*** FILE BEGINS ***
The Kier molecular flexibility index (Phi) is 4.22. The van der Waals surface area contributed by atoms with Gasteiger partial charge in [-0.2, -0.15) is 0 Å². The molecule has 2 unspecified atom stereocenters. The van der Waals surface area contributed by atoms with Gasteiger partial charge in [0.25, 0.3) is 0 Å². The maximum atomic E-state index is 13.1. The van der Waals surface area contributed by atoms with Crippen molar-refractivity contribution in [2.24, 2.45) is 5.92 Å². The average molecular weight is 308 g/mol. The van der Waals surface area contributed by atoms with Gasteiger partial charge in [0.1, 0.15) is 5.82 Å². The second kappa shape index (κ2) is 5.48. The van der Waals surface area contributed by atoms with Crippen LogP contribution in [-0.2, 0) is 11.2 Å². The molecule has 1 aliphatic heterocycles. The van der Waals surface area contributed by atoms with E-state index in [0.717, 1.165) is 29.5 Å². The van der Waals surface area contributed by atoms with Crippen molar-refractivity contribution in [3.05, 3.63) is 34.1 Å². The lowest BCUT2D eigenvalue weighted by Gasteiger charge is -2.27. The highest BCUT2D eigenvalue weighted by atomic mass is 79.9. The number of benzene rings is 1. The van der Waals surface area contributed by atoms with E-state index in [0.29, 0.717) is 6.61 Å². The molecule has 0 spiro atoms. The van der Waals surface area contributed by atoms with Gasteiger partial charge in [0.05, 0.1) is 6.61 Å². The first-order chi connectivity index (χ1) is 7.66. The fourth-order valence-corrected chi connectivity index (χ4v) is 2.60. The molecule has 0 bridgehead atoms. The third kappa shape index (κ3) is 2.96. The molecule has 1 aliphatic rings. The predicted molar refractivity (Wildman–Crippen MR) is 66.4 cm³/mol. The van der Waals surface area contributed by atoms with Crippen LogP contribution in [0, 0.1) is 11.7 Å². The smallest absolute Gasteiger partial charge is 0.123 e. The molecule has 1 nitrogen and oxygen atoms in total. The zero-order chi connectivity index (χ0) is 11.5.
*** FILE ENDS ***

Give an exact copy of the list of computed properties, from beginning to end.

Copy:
The Kier molecular flexibility index (Phi) is 4.22. The van der Waals surface area contributed by atoms with Gasteiger partial charge in [-0.2, -0.15) is 0 Å². The molecule has 2 unspecified atom stereocenters. The van der Waals surface area contributed by atoms with Gasteiger partial charge in [0.25, 0.3) is 0 Å². The maximum atomic E-state index is 13.1. The van der Waals surface area contributed by atoms with Crippen molar-refractivity contribution in [2.24, 2.45) is 5.92 Å². The average molecular weight is 308 g/mol. The van der Waals surface area contributed by atoms with Gasteiger partial charge in [0.1, 0.15) is 5.82 Å². The second kappa shape index (κ2) is 5.48. The van der Waals surface area contributed by atoms with Crippen LogP contribution in [-0.2, 0) is 11.2 Å². The molecule has 1 aliphatic heterocycles. The van der Waals surface area contributed by atoms with E-state index in [0.717, 1.165) is 29.5 Å². The van der Waals surface area contributed by atoms with Crippen molar-refractivity contribution in [3.05, 3.63) is 34.1 Å². The lowest BCUT2D eigenvalue weighted by Gasteiger charge is -2.27. The highest BCUT2D eigenvalue weighted by atomic mass is 79.9. The number of benzene rings is 1. The van der Waals surface area contributed by atoms with E-state index in [0.29, 0.717) is 6.61 Å². The molecule has 0 spiro atoms. The van der Waals surface area contributed by atoms with Gasteiger partial charge in [0.05, 0.1) is 6.61 Å². The first-order chi connectivity index (χ1) is 7.66. The fourth-order valence-corrected chi connectivity index (χ4v) is 2.60. The molecule has 0 bridgehead atoms. The third kappa shape index (κ3) is 2.96. The molecule has 1 aliphatic rings. The predicted molar refractivity (Wildman–Crippen MR) is 66.4 cm³/mol. The van der Waals surface area contributed by atoms with Crippen LogP contribution in [0, 0.1) is 11.7 Å². The smallest absolute Gasteiger partial charge is 0.123 e. The molecule has 1 nitrogen and oxygen atoms in total. The zero-order chi connectivity index (χ0) is 11.5.